March 3 More on multiple pages and Subroutines

Hidden tags and multi-page layouts [text file version]

Basic subtroutine [text file version]

Basic subtroutine with parameters [text file version]

Subtroutine: parameters, indexing, returning values [text file version]

Subtroutine: Additional examples [text file version]


Create a set of subroutines that will automate some processes that are commonly used in Internet based research applications. Also, illustrate the use of these subrounines in a perl script application.

1. A routine that automatically creates the radio buttons for items that require 1 to 7 rating scales.

2. A routine of your own chosing--something that does something useful given your research interests.

Mar 10 Random assignment to conditions and randomizing the order of stimuli

A discussion or foreach [text file version] [text file version]

Randomize a list [text file version]

Randomly select 1 item from a list [text file version]

Toss a coin: Heads or tails? [text file version]

Random assignment to conditions [text file version]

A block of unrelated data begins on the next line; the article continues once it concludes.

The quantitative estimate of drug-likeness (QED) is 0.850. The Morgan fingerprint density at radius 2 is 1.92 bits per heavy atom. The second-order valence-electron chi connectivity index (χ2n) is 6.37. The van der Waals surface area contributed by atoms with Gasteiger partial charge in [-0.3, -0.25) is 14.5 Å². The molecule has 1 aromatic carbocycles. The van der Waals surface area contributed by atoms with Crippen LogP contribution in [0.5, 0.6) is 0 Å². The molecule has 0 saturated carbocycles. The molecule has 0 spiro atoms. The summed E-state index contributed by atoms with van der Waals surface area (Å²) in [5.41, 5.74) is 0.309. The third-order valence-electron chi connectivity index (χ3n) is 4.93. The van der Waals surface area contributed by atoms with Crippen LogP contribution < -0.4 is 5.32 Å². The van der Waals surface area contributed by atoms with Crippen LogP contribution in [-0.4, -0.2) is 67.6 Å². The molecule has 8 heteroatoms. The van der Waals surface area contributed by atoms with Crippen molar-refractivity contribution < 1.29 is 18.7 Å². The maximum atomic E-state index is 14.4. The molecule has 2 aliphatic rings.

Random assignment to conditions - 2 x 2 design [text file version]

Randomize order in which questions or stimuli appear [text file version]

Randomize question order while presenting questions across multiple pages [text file version]

Randomize both the order of questionnaires/blocks and items/stimuli within a questionnaire/block [text file version]


Create a script that uses randomization in a way that isn't redunant with some of the examples we discussed today. Feel free to be silly if you wish, or to be ultra-utilitarian if you prefer. Whatever you do, be sure to make it clear that you have mastered how to randomize things effectively in Perl. Your homework needs to include a link to the live webpage as well as the text for the Perl script(s).

Mar 17 Project Workshop


A fast food chain has hired you to create a preference survey for some products that they are considering placing on the market. You goal is to create a web-based survey that their customers can choose to complete in exchange for coupon codes.